Friday, November 27, 2009

The batchelor cooking show.

Me, I think I've almost got this fish business down. I marinated way too much tilapia in a muck made of equal parts store-bought ginger/garlic marinade and canola oil, with another big hock of ginger and a couple cloves of garlic diced up and left to sit in the fridge for half a day. The muck & fish were chucked into a frying pan to simmer while I added a can of sliced mushrooms, half a can of bean sprouts, another half a can of sliced carrots, and a handful of green onions, properly cleaned & chopped up. Nuked a bag of pre-seasoned noodles in the meantime to give the concoction some grains, and dumped everything into a big honking bowl and ate it.

It was way too much food for one person, but fairly edible, and cooking it killed nearly forty minutes of a Thanksgiving otherwise occupied with dvd-watching.

On that front, the Dead Zone kind of went to heck after Michael Piller died. It's not a terrible show afterwards, but a lot of the moral core of the story was lost. It turns into yet another why-heartland-religious-folk-suck homily of the sort that TV types adore. One of the charms of the Dead Zone's first few seasons was its capacity for mostly avoiding that pitfall.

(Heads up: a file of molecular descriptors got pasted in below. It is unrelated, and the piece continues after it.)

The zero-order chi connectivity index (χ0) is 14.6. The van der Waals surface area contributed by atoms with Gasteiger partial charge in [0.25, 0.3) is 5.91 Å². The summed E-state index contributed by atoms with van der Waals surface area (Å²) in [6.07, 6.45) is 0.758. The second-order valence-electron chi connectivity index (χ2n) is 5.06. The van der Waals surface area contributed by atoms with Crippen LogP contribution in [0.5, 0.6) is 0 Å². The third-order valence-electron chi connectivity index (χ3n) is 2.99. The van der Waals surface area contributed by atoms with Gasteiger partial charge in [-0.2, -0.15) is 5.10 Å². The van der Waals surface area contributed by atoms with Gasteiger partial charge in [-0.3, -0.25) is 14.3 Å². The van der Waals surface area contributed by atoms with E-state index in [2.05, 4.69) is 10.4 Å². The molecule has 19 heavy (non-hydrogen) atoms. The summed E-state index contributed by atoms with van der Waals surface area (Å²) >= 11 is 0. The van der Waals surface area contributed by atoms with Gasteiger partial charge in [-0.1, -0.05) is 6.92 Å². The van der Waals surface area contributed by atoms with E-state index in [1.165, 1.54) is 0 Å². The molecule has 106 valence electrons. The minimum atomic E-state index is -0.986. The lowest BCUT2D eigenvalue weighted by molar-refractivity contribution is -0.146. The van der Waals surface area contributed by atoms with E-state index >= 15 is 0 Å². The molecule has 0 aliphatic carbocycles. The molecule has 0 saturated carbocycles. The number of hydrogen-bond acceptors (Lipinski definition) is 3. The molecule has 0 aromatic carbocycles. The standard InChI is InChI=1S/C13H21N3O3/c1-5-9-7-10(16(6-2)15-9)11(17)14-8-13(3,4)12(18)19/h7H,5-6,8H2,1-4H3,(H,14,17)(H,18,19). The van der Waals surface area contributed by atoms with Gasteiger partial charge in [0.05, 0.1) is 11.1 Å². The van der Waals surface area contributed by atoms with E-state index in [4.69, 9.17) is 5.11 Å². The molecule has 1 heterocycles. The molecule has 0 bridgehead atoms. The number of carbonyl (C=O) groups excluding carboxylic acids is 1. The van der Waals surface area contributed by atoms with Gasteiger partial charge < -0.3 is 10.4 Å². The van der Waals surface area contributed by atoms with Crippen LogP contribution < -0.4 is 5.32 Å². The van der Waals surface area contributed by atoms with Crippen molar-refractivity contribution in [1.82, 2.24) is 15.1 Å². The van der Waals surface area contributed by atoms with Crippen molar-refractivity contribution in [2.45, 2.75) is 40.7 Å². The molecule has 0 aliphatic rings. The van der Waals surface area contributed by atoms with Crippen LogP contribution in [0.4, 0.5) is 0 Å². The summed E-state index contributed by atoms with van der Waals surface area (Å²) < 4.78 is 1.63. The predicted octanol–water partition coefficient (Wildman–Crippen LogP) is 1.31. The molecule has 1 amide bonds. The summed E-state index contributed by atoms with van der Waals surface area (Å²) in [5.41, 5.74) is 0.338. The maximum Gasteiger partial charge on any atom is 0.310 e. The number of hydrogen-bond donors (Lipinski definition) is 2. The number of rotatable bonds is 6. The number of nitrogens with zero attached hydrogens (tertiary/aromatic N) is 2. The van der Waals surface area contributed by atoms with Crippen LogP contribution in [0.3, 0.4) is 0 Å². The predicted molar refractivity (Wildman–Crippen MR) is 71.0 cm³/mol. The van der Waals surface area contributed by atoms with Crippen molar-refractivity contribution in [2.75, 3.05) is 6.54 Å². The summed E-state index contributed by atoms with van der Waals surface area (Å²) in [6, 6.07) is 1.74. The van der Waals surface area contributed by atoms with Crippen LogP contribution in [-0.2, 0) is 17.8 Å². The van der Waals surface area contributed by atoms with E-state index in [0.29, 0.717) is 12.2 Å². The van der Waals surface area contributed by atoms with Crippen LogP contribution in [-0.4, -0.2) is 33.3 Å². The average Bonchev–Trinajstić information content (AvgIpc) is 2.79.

Later in the evening I started in on my new Sarah Connor Chronicles DVDs. About the same time that the Dead Zone and Battlestar Galactica lost their religious-moral plots, Sarah Connor found its voice. I had forgotten just how explicitly Christian the text got in the second season, and how earnest it was. The creator-writer was saying on a commentary how his father was giving him grief for going so New Testament when the family was observant Jewish, but that this was where the story went.

I had missed their intention that Cameron was running on free will from the end of the first episode of the second season onwards; I had just accepted the explicit text that her protect-John programming had rebooted properly; apparently the Terminator-vision "Terminate/override" display was *not* supposed to be the future-John hack, but rather the machine "choosing to cross the street against the light". It's a much cooler interpretation, and deepens the impact of the rest of the season. It's a crying shame the show got cancelled. Can't say I'm surprised, though. Watching it on DVD, you really get reminded of how they're filming in southern California. It must have been an extortionately expensive production.

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